Minsky on the management of capitalism


Hyman Minsky

The late Hyman Minsky, whose ideas on financial crises have seen a revival during the recent turmoil, writing in 1975:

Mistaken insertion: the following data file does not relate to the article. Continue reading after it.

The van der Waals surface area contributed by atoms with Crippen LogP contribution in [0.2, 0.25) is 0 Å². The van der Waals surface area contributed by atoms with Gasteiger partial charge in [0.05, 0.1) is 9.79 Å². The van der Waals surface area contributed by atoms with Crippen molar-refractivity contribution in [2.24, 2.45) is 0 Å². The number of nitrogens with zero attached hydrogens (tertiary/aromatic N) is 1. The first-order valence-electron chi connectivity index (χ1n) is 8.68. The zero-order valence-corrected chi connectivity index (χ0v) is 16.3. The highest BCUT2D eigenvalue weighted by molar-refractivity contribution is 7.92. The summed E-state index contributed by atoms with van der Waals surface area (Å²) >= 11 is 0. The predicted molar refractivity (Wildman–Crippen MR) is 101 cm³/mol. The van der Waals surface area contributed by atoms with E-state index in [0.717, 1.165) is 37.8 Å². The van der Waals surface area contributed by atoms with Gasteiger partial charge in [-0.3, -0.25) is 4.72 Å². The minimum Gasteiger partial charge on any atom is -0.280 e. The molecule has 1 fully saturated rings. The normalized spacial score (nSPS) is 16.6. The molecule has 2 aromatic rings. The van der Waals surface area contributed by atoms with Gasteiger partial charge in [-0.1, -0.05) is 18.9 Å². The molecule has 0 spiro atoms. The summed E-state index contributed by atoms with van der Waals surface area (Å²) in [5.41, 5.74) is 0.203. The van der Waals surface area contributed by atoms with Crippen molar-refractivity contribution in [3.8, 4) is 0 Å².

“In order to understand the policy issues confronting advanced capitalist countries today it is necessary to return to the issues that were central to the fundamental debate that took place in the 1930s on the relative merits of capitalism and socialism. If one comes down, as Keynes did, on the side of a mixture that sustains the basic properties of capitalism, it is not because of the virtues of unconstrained capitalism but rather in spite of its defects, which, though great, can in principle be controlled. But if capitalism is to be controlled so that the basic triad of efficiency, justice, and liberty is achieved, then the design of the controls will have to be enlightened by an awareness of what was obvious to Keynes – that with regard to both the stability of employment and the distribution of income, capitalism is flawed.”

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